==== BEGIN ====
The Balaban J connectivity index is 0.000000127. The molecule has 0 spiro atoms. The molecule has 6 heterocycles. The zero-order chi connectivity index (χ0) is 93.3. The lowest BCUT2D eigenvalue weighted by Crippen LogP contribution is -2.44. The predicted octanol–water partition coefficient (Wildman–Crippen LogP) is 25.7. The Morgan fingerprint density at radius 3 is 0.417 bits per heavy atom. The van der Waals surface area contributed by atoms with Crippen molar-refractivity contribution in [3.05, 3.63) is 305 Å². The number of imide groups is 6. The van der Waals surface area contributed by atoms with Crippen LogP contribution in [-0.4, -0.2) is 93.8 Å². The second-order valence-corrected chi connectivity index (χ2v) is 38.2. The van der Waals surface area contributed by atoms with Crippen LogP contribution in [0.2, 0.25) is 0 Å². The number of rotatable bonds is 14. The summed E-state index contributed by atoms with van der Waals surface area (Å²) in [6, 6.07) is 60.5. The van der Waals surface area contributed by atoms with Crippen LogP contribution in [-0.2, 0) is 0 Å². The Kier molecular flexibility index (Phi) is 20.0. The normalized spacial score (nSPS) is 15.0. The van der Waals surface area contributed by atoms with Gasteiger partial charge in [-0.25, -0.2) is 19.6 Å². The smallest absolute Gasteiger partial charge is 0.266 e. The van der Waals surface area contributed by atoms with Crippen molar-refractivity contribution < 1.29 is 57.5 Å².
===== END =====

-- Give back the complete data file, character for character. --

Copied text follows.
The Balaban J connectivity index is 0.000000127. The molecule has 0 spiro atoms. The molecule has 6 heterocycles. The zero-order chi connectivity index (χ0) is 93.3. The lowest BCUT2D eigenvalue weighted by Crippen LogP contribution is -2.44. The predicted octanol–water partition coefficient (Wildman–Crippen LogP) is 25.7. The Morgan fingerprint density at radius 3 is 0.417 bits per heavy atom. The van der Waals surface area contributed by atoms with Crippen molar-refractivity contribution in [3.05, 3.63) is 305 Å². The number of imide groups is 6. The van der Waals surface area contributed by atoms with Crippen LogP contribution in [-0.4, -0.2) is 93.8 Å². The second-order valence-corrected chi connectivity index (χ2v) is 38.2. The van der Waals surface area contributed by atoms with Crippen LogP contribution in [0.2, 0.25) is 0 Å². The number of rotatable bonds is 14. The summed E-state index contributed by atoms with van der Waals surface area (Å²) in [6, 6.07) is 60.5. The van der Waals surface area contributed by atoms with Crippen LogP contribution in [-0.2, 0) is 0 Å². The Kier molecular flexibility index (Phi) is 20.0. The normalized spacial score (nSPS) is 15.0. The van der Waals surface area contributed by atoms with Gasteiger partial charge in [-0.25, -0.2) is 19.6 Å². The smallest absolute Gasteiger partial charge is 0.266 e. The van der Waals surface area contributed by atoms with Crippen molar-refractivity contribution < 1.29 is 57.5 Å².